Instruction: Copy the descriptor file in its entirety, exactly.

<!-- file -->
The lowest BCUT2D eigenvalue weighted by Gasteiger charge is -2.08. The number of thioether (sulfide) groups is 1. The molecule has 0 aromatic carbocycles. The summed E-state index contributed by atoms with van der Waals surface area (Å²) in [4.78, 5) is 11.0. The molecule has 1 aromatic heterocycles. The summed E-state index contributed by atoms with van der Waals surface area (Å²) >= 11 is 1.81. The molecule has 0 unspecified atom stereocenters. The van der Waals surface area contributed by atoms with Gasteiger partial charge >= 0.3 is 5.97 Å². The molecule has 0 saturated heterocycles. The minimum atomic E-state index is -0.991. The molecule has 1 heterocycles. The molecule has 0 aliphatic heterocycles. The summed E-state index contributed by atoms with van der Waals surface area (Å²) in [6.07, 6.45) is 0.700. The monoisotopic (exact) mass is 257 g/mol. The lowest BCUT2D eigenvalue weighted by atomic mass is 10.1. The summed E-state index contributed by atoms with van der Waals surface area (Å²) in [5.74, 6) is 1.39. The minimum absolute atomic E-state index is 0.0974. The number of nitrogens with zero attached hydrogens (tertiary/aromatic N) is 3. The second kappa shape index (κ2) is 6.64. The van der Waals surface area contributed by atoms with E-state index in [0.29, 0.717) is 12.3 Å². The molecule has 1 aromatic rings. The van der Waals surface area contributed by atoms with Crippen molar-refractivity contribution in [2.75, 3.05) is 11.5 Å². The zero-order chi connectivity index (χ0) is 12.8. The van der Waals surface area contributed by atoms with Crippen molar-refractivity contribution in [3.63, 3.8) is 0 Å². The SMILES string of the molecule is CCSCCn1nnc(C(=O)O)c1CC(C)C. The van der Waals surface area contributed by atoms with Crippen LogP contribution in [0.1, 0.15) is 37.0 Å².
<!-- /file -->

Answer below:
The lowest BCUT2D eigenvalue weighted by Gasteiger charge is -2.08. The number of thioether (sulfide) groups is 1. The molecule has 0 aromatic carbocycles. The summed E-state index contributed by atoms with van der Waals surface area (Å²) in [4.78, 5) is 11.0. The molecule has 1 aromatic heterocycles. The summed E-state index contributed by atoms with van der Waals surface area (Å²) >= 11 is 1.81. The molecule has 0 unspecified atom stereocenters. The van der Waals surface area contributed by atoms with Gasteiger partial charge >= 0.3 is 5.97 Å². The molecule has 0 saturated heterocycles. The minimum atomic E-state index is -0.991. The molecule has 1 heterocycles. The molecule has 0 aliphatic heterocycles. The summed E-state index contributed by atoms with van der Waals surface area (Å²) in [6.07, 6.45) is 0.700. The monoisotopic (exact) mass is 257 g/mol. The lowest BCUT2D eigenvalue weighted by atomic mass is 10.1. The summed E-state index contributed by atoms with van der Waals surface area (Å²) in [5.74, 6) is 1.39. The minimum absolute atomic E-state index is 0.0974. The number of nitrogens with zero attached hydrogens (tertiary/aromatic N) is 3. The second kappa shape index (κ2) is 6.64. The van der Waals surface area contributed by atoms with E-state index in [0.29, 0.717) is 12.3 Å². The molecule has 1 aromatic rings. The van der Waals surface area contributed by atoms with Crippen molar-refractivity contribution in [2.75, 3.05) is 11.5 Å². The zero-order chi connectivity index (χ0) is 12.8. The van der Waals surface area contributed by atoms with Crippen molar-refractivity contribution in [3.63, 3.8) is 0 Å². The SMILES string of the molecule is CCSCCn1nnc(C(=O)O)c1CC(C)C. The van der Waals surface area contributed by atoms with Crippen LogP contribution in [0.1, 0.15) is 37.0 Å².